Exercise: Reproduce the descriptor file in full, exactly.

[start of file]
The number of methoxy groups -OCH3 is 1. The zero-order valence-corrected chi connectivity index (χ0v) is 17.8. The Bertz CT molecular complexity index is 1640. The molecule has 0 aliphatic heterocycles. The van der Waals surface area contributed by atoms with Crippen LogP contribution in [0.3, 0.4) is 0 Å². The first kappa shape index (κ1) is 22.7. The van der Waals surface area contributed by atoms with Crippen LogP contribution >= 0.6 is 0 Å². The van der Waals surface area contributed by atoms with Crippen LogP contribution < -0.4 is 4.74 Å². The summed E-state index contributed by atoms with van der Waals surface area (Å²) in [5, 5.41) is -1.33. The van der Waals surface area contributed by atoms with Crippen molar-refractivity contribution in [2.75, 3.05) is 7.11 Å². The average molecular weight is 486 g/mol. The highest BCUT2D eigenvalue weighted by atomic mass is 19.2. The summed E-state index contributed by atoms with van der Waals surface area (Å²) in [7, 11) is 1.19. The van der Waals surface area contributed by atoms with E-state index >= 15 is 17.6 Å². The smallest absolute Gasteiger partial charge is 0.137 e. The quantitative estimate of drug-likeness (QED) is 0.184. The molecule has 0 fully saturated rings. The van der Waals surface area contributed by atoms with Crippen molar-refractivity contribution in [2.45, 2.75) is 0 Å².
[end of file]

The number of methoxy groups -OCH3 is 1. The zero-order valence-corrected chi connectivity index (χ0v) is 17.8. The Bertz CT molecular complexity index is 1640. The molecule has 0 aliphatic heterocycles. The van der Waals surface area contributed by atoms with Crippen LogP contribution in [0.3, 0.4) is 0 Å². The first kappa shape index (κ1) is 22.7. The van der Waals surface area contributed by atoms with Crippen LogP contribution >= 0.6 is 0 Å². The van der Waals surface area contributed by atoms with Crippen LogP contribution < -0.4 is 4.74 Å². The summed E-state index contributed by atoms with van der Waals surface area (Å²) in [5, 5.41) is -1.33. The van der Waals surface area contributed by atoms with Crippen molar-refractivity contribution in [2.75, 3.05) is 7.11 Å². The average molecular weight is 486 g/mol. The highest BCUT2D eigenvalue weighted by atomic mass is 19.2. The summed E-state index contributed by atoms with van der Waals surface area (Å²) in [7, 11) is 1.19. The van der Waals surface area contributed by atoms with E-state index >= 15 is 17.6 Å². The smallest absolute Gasteiger partial charge is 0.137 e. The quantitative estimate of drug-likeness (QED) is 0.184. The molecule has 0 fully saturated rings. The van der Waals surface area contributed by atoms with Crippen molar-refractivity contribution in [2.45, 2.75) is 0 Å².